First Things

By Staff
1 / 7
The 1901 Red Devil car.
2 / 7
Frisbie as a young man.
3 / 7
Close-up of the Red Devil's two-cylinder opposed engine.
4 / 7
The Red Devil's chain drive.
5 / 7
Four-cylinder car in front of the Frisbie home.
6 / 7
College Street Factory, acquired 1908.
7 / 7
Interior of College Street factory.

7964 Oakwood Park Ct. St. Michaels, MD 21663

The Automobile Quarterly published an article about Frisbie
automobiles in their March 1991 issue. With their permission, I
extracted some information from the standpoint of my interest in
Frisbie marine engines. I also examined advertisements, a number of
Frisbie marine engine catalogs, and some information from the
Cromwell, Connecticut, Historical Society.

Russel A. Frisbie made a considerable impact on the Connecticut
River towns of Cromwell and Middletown. Not only did he organize
the Frisbie Motor Company to build engines, but he was a director
of a bank. He held many patents ranging from internal combustion
engines to a toy cap pistol. Like many other mechanically-inclined
men of his time, he experimented with automobiles and built six of
them. His fine home on Main Street now houses the Cromwell
Historical Society.

Frisbie was a member of a prominent Connecticut family. His
father and grandfather had been involved in manufacturing and
politics and the family owned considerable land. One is certain to
think of a flying plastic frisbee when the name Frisbie is
mentioned. There is a connection; a branch of the family
manufactured metal pie pans which Yale undergraduates first used as
flying saucers.

Frisbie was born in Middletown in 1874- Existing ledgers
indicate that he opened a general store in Wilbraham,
Massachusetts, with $4,000 capital when he was only 15. Later, he
learned drafting, carpentry, and pattern-making as an apprentice
with Pratt and Whitney in Hartford. In June 1895, he married
21-year-old Harriet Esther Coe, also from a wealthy Cromwell
family. Three years later, he secured a franchise to sell bicycles
made by the Orient Cycle Company and he sold and repaired bicycles
in his store for the next two years.

The following year, 1899, he closed the store and set up a
machine shop behind his wife’s family home on Main Street in
Cromwell, calling it the Frisbie Motor Company. There Frisbie began
constructing engines intended for boats, generator sets, cars, and
motorcycles. His first patent, #656,539, dated August 21, 1900, was
for a motorcycle engine. During 1900-1901 he constructed his first
car, the ‘Red Devil.’ It had a two-cylinder opposed L-head
engine, water cooled and rear-mounted. He probably built five of
that model. In 1903, he exhibited a different car at the New York
Auto Show at Madison Square Garden. It had a two-cylinder engine up
front, in what was becoming the standard arrangement. At this point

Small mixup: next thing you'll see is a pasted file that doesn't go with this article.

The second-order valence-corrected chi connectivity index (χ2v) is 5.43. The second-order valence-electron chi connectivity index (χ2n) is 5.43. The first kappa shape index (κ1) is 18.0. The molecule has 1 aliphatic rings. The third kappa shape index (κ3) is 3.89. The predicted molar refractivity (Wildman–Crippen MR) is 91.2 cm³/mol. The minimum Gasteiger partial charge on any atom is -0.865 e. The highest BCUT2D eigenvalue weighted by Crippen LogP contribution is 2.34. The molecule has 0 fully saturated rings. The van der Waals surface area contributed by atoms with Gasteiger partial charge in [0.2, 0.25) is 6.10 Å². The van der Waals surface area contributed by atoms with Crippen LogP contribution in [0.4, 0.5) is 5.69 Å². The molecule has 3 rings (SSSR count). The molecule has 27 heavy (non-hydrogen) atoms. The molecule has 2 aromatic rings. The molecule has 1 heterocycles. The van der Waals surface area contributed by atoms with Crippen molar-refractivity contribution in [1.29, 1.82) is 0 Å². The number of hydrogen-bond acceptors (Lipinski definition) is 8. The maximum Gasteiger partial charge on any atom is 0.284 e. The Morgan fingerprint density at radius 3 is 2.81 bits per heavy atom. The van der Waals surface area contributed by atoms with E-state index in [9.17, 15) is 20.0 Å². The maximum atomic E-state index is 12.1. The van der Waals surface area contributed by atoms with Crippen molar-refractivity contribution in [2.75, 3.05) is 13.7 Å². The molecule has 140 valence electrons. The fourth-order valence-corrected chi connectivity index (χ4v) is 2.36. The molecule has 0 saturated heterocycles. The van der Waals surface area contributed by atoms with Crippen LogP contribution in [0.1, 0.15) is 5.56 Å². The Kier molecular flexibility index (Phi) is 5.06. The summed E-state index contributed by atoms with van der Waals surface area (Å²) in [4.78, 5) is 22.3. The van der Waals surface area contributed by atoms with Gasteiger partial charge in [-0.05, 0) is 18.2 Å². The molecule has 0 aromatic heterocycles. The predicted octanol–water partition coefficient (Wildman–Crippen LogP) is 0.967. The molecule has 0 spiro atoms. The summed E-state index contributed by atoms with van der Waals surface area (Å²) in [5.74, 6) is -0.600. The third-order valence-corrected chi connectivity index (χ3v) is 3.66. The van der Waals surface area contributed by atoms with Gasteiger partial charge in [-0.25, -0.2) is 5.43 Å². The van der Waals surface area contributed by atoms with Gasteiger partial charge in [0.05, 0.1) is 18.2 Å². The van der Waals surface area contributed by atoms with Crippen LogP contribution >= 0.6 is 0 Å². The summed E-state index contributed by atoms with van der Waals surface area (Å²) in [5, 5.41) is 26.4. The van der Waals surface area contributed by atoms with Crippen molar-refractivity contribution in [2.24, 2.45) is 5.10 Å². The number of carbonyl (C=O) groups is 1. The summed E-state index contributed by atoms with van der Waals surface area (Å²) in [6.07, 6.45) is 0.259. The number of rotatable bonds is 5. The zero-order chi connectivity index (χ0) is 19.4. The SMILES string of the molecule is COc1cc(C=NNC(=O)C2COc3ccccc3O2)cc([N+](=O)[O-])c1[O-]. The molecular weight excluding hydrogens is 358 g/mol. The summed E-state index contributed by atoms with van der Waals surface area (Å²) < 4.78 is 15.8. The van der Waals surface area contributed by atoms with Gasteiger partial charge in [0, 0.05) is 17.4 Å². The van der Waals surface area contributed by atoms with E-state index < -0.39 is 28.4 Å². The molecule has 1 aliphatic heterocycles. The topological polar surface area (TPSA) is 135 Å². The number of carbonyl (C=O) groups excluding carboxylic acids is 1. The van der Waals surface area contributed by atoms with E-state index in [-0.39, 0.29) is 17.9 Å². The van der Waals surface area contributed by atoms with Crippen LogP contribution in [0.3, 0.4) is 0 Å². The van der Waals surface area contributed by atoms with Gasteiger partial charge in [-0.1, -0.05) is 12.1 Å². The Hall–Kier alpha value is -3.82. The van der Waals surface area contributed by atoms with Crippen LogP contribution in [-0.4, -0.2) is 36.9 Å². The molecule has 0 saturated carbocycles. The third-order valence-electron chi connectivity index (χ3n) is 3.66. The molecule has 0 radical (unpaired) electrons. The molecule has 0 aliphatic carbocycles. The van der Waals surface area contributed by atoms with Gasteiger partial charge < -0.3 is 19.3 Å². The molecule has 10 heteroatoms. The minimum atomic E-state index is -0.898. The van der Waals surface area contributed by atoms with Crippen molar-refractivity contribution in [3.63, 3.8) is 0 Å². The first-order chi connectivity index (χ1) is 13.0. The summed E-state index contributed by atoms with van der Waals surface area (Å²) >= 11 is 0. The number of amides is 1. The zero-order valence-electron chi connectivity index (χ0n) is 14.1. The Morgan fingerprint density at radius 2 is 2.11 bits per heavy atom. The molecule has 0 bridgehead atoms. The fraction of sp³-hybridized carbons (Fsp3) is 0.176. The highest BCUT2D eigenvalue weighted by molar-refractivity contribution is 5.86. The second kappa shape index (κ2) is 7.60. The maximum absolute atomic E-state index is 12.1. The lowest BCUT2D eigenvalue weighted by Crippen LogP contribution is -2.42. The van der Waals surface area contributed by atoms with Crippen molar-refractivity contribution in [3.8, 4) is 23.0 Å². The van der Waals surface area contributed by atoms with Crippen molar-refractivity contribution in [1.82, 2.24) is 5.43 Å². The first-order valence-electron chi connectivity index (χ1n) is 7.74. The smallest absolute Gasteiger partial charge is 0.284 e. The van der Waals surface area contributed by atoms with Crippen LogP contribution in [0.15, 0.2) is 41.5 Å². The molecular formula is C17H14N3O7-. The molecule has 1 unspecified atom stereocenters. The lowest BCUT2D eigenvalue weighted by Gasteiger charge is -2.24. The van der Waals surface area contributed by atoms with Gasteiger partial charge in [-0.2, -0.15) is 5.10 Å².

he came up against the infamous Selden automobile patent. Henry
Ford had the resources to fight the patent, but Frisbie decided to
concentrate on engines rather than pay royalties. The April 20,
1905 issue of Motor Age reported that a six-cylinder Frisbie engine
had been installed in a ‘large touring car.’ The make of
the car was not given.

By 1907, his engine business had outgrown the backyard shop, so
he moved less than two miles to Middletown to a building his wife
owned on Main Street. There he established the Frisbie Motor and
Machine Works. Business continued to expand, and in 1908 he made
some major changes. G. Stanley Heft joined him as
secretary-treasurer, he renamed the business the Frisbie-Heft Motor
Company, and he purchased a brick factory building at College and
Center Streets.

Early in 1909, Frisbie-Heft landed a contract with the
Commonwealth of Massachusetts to produce engines for the
Middletown-built Douglas pumps. They were to be mounted on
horse-drawn trucks and used for spraying insecticide.

Frisbie had not abandoned all hope of producing a car, for in
1909 he built a more modern experimental car with a four cylinder
engine. It was never put in production, however.

Though business was good, the firm had accumulated a debt of
$6500 to the Central National Bank in Middletown. The debt may have
resulted from his auto experiments. Records show that the debt was
reduced to $1500 by turning over to the bank some adjacent
property. In March 1910, California businessman Kirk W. Dyer bought
out Heft’s share of the business. Once again the firm was known
as the Frisbie Motor Company. Prosperity returned and Frisbie spent
an increasing amount of this aboard his Frisbie-powered motor boat,
Sylla. One of his engine catalogs has a picture of the Sylla and
tells that it won a 90-mile race from Middletown to Huntington, New
York, with 26 entrants.

All Frisbie marine engines used overhead valves by 1912. They
were built in two cylinder sizes, 4? x 5 and 6×6 bore and stroke.